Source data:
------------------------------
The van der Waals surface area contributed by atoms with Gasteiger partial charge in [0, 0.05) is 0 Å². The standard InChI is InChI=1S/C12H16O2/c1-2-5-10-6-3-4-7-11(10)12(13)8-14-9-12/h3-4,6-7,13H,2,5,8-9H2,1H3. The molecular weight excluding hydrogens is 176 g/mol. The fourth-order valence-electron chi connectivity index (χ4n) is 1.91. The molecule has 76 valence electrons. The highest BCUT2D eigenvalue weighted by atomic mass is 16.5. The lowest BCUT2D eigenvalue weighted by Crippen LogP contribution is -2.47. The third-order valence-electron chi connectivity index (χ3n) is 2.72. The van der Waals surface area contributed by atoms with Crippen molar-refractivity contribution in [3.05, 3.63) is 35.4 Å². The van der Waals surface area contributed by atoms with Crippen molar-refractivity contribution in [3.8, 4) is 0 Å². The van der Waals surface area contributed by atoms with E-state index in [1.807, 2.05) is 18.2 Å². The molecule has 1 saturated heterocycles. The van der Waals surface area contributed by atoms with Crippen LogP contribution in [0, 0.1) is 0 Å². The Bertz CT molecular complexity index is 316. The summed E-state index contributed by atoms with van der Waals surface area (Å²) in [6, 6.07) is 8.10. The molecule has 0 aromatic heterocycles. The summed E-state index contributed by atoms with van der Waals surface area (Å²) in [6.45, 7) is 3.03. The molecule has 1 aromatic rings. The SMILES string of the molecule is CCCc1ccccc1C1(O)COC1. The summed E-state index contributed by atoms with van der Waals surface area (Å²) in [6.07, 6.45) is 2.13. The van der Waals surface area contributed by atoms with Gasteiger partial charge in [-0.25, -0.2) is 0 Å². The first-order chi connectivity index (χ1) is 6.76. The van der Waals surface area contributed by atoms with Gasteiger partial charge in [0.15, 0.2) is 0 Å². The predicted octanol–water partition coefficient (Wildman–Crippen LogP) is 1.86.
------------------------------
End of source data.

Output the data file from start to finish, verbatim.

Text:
The van der Waals surface area contributed by atoms with Gasteiger partial charge in [0, 0.05) is 0 Å². The standard InChI is InChI=1S/C12H16O2/c1-2-5-10-6-3-4-7-11(10)12(13)8-14-9-12/h3-4,6-7,13H,2,5,8-9H2,1H3. The molecular weight excluding hydrogens is 176 g/mol. The fourth-order valence-electron chi connectivity index (χ4n) is 1.91. The molecule has 76 valence electrons. The highest BCUT2D eigenvalue weighted by atomic mass is 16.5. The lowest BCUT2D eigenvalue weighted by Crippen LogP contribution is -2.47. The third-order valence-electron chi connectivity index (χ3n) is 2.72. The van der Waals surface area contributed by atoms with Crippen molar-refractivity contribution in [3.05, 3.63) is 35.4 Å². The van der Waals surface area contributed by atoms with Crippen molar-refractivity contribution in [3.8, 4) is 0 Å². The van der Waals surface area contributed by atoms with E-state index in [1.807, 2.05) is 18.2 Å². The molecule has 1 saturated heterocycles. The van der Waals surface area contributed by atoms with Crippen LogP contribution in [0, 0.1) is 0 Å². The Bertz CT molecular complexity index is 316. The summed E-state index contributed by atoms with van der Waals surface area (Å²) in [6, 6.07) is 8.10. The molecule has 0 aromatic heterocycles. The summed E-state index contributed by atoms with van der Waals surface area (Å²) in [6.45, 7) is 3.03. The molecule has 1 aromatic rings. The SMILES string of the molecule is CCCc1ccccc1C1(O)COC1. The summed E-state index contributed by atoms with van der Waals surface area (Å²) in [6.07, 6.45) is 2.13. The van der Waals surface area contributed by atoms with Gasteiger partial charge in [-0.25, -0.2) is 0 Å². The first-order chi connectivity index (χ1) is 6.76. The van der Waals surface area contributed by atoms with Gasteiger partial charge in [0.15, 0.2) is 0 Å². The predicted octanol–water partition coefficient (Wildman–Crippen LogP) is 1.86.